Recession-feared investors keep trimming fastest-growing cloud stocks

Blend co-founder and CEO Nima Ghamsari speaks at the “Earlier Than You Think” conference in New York on October 16, 2018.

Alex Flynn | Bloomberg | Getty Images

Tech investors finally breathed a sigh of relief this past week, as the Nasdaq snapped a seven-week losing streak, its worst decline since the dot-com bubble burst in 2001.

Five months later, 2022 will be a dark year for the tech industry. No one knows this better than investors in cloud computing companies that have been the darlings of the past five years, especially during the stay-at-home days of the pandemic.

Paradoxically, as the economy reopens, growth remains strong and businesses are benefiting, but investors are selling anyway.

Bill Nets, Hybrid lab and Sentinel One Their revenue is still doubling year-over-year at 179%, 124% and 120%, respectively. However, all three are worth roughly half what they were at the end of 2021. The market has hammered the entire basket.

Byron Deeter of Bessemer Venture Partners, an investor in cloud startups and one of the most vocal cloud stock commentators, observed earlier this month that the firm’s BVP Nasdaq Emerging Cloud Index’s revenue multiple has down to 2017 levels.

profit, please

One of Deeter’s colleagues at Bessemer, Kent Bennett, isn’t sure why the fastest growers haven’t passed the cloud category cuts. But he has an idea.

“You can definitely imagine a moment like this where it goes from revenue to ‘Oh my God, get me out of this market’ and then returns to efficiency over time,” said Bennett, a member of the restaurant software board of directors of the company. toastThis in itself shows that 90% growth in the first quarter. The stock is down 52% so far this year.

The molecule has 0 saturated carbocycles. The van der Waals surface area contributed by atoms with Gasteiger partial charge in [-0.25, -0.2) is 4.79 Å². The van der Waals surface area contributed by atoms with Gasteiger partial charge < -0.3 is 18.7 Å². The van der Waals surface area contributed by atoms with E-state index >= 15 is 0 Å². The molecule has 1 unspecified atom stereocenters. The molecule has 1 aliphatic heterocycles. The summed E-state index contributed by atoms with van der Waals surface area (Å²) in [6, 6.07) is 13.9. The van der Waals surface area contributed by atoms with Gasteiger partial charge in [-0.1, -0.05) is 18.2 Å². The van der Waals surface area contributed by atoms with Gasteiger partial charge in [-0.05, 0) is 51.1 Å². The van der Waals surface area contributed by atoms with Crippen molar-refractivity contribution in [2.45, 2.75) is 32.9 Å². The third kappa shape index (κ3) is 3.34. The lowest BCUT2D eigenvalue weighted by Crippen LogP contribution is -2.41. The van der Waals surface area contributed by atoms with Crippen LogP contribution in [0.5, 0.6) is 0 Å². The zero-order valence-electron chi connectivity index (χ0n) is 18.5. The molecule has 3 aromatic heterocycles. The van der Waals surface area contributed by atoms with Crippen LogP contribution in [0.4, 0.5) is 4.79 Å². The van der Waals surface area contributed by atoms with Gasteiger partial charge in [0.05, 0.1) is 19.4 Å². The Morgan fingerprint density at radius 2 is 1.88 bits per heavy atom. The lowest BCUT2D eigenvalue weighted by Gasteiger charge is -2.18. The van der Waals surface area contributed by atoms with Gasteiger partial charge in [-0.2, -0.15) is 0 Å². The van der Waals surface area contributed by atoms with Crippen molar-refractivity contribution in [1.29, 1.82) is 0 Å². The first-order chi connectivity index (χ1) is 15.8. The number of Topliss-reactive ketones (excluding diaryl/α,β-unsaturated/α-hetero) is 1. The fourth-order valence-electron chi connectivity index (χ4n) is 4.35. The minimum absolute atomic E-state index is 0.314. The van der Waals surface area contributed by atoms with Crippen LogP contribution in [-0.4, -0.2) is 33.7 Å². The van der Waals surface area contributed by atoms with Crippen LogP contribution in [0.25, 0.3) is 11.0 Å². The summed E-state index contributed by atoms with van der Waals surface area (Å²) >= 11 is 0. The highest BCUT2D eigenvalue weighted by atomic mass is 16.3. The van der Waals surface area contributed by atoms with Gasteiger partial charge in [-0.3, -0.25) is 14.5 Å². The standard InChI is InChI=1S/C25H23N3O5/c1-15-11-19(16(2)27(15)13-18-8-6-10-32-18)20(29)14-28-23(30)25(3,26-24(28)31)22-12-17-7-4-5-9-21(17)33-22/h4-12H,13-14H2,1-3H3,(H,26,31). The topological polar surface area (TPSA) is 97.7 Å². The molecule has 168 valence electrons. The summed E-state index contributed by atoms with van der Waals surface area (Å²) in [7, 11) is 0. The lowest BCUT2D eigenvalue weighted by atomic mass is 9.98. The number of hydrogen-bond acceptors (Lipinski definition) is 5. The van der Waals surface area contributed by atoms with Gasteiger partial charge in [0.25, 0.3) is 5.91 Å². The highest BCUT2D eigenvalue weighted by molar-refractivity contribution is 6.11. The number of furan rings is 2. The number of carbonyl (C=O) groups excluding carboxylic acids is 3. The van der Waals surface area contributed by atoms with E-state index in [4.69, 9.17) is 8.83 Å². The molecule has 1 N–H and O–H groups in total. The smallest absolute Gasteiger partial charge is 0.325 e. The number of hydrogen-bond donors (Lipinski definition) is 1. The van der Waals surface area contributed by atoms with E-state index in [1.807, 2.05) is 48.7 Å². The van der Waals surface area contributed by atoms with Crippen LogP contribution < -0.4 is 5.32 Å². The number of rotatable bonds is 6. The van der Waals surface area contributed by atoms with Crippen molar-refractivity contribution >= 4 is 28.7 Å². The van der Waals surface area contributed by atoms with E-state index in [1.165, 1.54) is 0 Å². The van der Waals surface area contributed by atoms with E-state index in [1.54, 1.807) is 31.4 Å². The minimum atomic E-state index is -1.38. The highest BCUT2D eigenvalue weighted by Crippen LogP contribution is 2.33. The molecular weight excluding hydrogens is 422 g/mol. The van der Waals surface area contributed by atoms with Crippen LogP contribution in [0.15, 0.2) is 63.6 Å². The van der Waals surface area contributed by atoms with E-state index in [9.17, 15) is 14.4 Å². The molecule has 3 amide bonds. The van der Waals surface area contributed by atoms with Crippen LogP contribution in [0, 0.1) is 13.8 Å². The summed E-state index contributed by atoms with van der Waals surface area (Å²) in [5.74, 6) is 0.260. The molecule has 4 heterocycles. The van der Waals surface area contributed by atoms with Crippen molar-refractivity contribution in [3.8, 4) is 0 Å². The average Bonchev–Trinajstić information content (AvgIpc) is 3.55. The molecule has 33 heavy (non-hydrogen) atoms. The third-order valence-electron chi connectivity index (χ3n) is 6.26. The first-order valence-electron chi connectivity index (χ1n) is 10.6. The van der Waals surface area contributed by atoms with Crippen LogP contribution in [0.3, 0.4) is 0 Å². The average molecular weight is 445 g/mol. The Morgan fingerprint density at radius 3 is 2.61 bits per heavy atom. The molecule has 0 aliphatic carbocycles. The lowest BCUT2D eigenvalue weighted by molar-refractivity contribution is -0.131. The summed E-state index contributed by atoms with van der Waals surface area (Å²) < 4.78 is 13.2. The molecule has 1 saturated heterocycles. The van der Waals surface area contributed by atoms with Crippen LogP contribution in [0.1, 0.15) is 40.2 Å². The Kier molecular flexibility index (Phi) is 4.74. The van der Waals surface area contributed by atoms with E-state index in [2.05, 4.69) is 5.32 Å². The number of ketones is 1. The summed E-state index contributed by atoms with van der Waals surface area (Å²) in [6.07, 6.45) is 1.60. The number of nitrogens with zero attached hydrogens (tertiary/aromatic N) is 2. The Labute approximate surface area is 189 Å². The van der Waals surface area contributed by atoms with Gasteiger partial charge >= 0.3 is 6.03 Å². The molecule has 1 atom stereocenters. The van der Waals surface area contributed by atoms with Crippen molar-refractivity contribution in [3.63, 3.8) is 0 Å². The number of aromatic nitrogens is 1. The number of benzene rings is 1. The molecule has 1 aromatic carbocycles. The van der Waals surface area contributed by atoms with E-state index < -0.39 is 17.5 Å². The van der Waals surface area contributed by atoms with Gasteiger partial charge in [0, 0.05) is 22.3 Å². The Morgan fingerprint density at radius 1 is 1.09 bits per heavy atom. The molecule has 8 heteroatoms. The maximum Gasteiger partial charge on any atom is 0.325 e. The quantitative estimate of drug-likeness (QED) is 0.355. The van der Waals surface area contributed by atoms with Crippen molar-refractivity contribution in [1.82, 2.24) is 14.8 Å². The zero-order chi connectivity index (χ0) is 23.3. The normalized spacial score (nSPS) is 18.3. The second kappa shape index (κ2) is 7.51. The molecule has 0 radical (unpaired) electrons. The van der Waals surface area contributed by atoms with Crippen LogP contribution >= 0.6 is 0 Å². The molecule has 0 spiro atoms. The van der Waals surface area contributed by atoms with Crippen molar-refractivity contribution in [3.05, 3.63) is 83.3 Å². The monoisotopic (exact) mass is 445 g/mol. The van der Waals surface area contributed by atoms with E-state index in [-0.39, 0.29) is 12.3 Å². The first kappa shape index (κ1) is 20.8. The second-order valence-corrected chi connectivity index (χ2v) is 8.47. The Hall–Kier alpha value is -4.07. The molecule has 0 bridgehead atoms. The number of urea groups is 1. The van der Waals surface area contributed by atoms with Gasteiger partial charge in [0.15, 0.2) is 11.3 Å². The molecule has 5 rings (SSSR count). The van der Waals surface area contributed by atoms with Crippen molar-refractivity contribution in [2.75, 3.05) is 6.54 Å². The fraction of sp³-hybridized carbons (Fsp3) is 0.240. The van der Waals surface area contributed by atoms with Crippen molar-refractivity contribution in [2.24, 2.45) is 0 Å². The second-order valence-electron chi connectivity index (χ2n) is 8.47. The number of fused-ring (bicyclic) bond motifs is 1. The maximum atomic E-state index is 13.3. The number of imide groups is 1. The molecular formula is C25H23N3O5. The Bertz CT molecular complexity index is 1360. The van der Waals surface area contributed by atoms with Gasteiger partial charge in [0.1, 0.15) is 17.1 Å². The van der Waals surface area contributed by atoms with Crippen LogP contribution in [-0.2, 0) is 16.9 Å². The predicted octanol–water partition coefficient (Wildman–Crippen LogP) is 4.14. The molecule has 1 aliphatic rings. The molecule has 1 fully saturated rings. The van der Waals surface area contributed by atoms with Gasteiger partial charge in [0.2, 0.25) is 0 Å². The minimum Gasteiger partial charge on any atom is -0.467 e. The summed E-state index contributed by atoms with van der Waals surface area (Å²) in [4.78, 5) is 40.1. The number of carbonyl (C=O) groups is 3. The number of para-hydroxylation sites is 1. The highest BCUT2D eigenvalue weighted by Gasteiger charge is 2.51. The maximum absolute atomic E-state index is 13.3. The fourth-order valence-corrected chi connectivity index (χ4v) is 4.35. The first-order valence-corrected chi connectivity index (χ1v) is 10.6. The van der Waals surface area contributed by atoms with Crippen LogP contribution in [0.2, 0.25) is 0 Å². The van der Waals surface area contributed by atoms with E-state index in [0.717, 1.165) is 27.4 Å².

Toast Disclosure Revenue fell in 2020 The decline in in-person restaurant visits has resulted in less frequent use of the company’s point-of-sale hardware and software. Then online ordering takes off. CEO Chris Comparato said in an interview with CNBC earlier this month that now that people are increasingly eating again, Toast has seen its Go mobile point-of-sale devices and QR codes Demand is even stronger for devices that allow people to order and pay on their phones. .

Now that the company has recovered from its Covid woes, investors are telling the company to “paint a better path to profitability,” he said.

Management told all teams to work very hard to understand their unit economics, but Comparato said he wasn’t ready to tell investors when the company would break even.

Toast provides new information about profit. On Toast’s first-quarter earnings call earlier this month, Treasurer Elena Gomez said its interest, taxes, depreciation and amortization in the second half of 2022 was due to the company Pre-profit will be 2 percentage points higher than the first half. Committed to improving profit margins in the future.

“Some investors pushed, of course they wanted more details,” Comparato said. “But a lot of them were like, ‘Well, that’s a different tone, Chris, thank you. Chris and Elena, please continue to execute on that vision.'”

Other cloud companies have also received information.

Data Analysis Software Maker snowflakeJust wrapped up two-and-a-half straight years of triple-digit revenue growth, and it’s “not a growth-at-all-costs company,” CEO Frank Slootman Announce on a conference call with analysts on Wednesday.

ZuraThe company that provides subscription management software “is focused on building a successful long-term company with durable and profitable growth for years to come,” CEO Tian Zuo said on the company’s quarterly analyst call.company report Revenue was $93.2 million and a net loss of $23.2 million compared to a loss of $17.7 million a year earlier.